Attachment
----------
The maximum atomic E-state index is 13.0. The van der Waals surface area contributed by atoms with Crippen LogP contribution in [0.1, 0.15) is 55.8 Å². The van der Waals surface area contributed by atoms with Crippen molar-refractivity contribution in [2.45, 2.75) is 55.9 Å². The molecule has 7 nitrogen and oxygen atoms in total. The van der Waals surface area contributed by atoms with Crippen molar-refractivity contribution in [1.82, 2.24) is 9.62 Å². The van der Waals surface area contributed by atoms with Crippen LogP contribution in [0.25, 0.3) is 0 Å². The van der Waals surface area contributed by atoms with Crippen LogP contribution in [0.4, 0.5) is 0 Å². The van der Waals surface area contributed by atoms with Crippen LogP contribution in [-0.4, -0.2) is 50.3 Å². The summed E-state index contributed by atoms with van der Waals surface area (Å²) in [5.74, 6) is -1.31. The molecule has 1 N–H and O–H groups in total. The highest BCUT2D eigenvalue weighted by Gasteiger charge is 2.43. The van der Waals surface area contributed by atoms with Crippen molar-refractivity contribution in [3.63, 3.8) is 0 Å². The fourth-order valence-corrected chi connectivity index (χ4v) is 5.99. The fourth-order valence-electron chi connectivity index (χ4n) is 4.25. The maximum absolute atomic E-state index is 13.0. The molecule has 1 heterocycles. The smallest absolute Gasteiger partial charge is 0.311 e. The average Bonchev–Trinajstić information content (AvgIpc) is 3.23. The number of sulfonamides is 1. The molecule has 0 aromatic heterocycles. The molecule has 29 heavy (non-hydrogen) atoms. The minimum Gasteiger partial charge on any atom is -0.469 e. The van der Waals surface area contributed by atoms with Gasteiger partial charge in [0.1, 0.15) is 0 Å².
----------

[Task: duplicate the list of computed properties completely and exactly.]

The maximum atomic E-state index is 13.0. The van der Waals surface area contributed by atoms with Crippen LogP contribution in [0.1, 0.15) is 55.8 Å². The van der Waals surface area contributed by atoms with Crippen molar-refractivity contribution in [2.45, 2.75) is 55.9 Å². The molecule has 7 nitrogen and oxygen atoms in total. The van der Waals surface area contributed by atoms with Crippen molar-refractivity contribution in [1.82, 2.24) is 9.62 Å². The van der Waals surface area contributed by atoms with Crippen LogP contribution in [0.25, 0.3) is 0 Å². The van der Waals surface area contributed by atoms with Crippen LogP contribution in [0.4, 0.5) is 0 Å². The van der Waals surface area contributed by atoms with Crippen LogP contribution in [-0.4, -0.2) is 50.3 Å². The summed E-state index contributed by atoms with van der Waals surface area (Å²) in [5.74, 6) is -1.31. The molecule has 1 N–H and O–H groups in total. The highest BCUT2D eigenvalue weighted by Gasteiger charge is 2.43. The van der Waals surface area contributed by atoms with Crippen molar-refractivity contribution in [3.63, 3.8) is 0 Å². The fourth-order valence-corrected chi connectivity index (χ4v) is 5.99. The fourth-order valence-electron chi connectivity index (χ4n) is 4.25. The maximum absolute atomic E-state index is 13.0. The molecule has 1 heterocycles. The smallest absolute Gasteiger partial charge is 0.311 e. The average Bonchev–Trinajstić information content (AvgIpc) is 3.23. The number of sulfonamides is 1. The molecule has 0 aromatic heterocycles. The molecule has 29 heavy (non-hydrogen) atoms. The minimum Gasteiger partial charge on any atom is -0.469 e. The van der Waals surface area contributed by atoms with Gasteiger partial charge in [0.1, 0.15) is 0 Å².